Dave's Notebook

iTextSharp – HTML to PDF – Positioning Text

The next series of things I’m going to introduce about using iTextSharp are all going to lead toward taking HTML text and placing it on the PDF document.

There are several items we need to cover before we even get to the part about converting the text from HTML to PDF text. The first is placing the text on the document where it is supposed to be.

Once again, we are building on previous articles about using iTextSharp. So if you are just jumping in, you might want to go take a look at the other articles. You can find a list at the bottom of this post.

To place a block of text on the screen that is going to have multiple formats in it (bold, underline, etc) I use the ColumnText class. This allows me to specify the rectangle or, if I want, some irregular shape, to place the text in. I handle determining where this rectangle is on the page in the same way that I determine where an image should go. I have the designer place a form field on the screen and then I use that to get my coordinates.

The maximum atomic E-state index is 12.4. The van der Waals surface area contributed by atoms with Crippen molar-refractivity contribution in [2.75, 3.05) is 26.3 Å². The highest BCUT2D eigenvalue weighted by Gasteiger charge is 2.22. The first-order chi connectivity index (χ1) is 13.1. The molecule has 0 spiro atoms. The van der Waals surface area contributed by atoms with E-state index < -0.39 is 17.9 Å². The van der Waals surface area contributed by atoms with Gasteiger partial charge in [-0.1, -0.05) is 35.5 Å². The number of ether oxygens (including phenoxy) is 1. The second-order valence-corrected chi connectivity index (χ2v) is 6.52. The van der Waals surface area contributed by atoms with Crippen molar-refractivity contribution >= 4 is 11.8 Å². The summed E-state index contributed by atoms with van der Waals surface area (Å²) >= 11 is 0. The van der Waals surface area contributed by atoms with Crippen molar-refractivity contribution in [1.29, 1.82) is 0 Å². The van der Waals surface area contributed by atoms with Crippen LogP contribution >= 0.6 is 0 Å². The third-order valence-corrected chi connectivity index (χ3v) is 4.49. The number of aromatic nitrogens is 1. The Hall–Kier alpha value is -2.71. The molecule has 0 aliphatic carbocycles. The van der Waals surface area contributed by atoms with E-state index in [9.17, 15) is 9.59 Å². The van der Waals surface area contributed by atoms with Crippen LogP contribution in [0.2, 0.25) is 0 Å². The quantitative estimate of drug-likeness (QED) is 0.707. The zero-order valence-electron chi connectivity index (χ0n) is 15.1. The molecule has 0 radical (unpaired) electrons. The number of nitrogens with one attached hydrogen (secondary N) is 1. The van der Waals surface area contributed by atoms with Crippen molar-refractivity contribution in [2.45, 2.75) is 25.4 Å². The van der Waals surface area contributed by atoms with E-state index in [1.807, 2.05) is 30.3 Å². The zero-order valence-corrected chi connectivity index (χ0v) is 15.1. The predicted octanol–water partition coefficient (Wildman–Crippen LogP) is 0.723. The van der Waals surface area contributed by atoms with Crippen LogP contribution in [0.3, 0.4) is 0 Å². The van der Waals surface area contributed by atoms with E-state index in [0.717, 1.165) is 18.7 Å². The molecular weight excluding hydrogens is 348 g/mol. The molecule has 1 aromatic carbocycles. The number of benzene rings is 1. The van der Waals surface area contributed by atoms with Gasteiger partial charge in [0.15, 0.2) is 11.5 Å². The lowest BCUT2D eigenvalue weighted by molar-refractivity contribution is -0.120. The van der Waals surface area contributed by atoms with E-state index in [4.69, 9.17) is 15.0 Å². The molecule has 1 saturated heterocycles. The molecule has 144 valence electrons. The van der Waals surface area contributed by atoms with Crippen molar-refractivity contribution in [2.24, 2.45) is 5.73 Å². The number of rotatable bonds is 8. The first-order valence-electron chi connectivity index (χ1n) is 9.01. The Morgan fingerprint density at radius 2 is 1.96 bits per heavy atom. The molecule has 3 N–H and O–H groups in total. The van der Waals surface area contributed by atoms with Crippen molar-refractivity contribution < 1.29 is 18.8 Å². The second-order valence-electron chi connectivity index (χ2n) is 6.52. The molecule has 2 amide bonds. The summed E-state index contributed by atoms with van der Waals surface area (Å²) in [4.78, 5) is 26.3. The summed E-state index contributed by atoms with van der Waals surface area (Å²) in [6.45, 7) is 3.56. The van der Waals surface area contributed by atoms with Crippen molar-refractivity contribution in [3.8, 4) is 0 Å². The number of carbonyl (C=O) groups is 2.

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float[] fieldPosition = null;
fieldPosition =
fields.GetFieldPositions("fieldNameInThePDF");
left = fieldPosition[1];
right = fieldPosition[3];
top = fieldPosition[4];
bottom = fieldPosition[2];
if (rotation == 90)
{
left = fieldPosition[2];
right = fieldPosition[4];
top = pageSize.Right - fieldPosition[1];
bottom = pageSize.Right - fieldPosition[3];
}

Once I have the position, the next thing I need to do is to create my ColumnText object. This requires the same ContentByte object that we used for the images.

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PdfContentByte over = stamp.GetOverContent(1);
ColumnText ct = new ColumnText(over);

And now I can set the rectangle to print into.

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ct.SetSimpleColumn(left, bottom, right, top,
15, Element.ALIGN_LEFT);

The 15 represents the leading you want (space between characters vertically). You may need to adjust that number.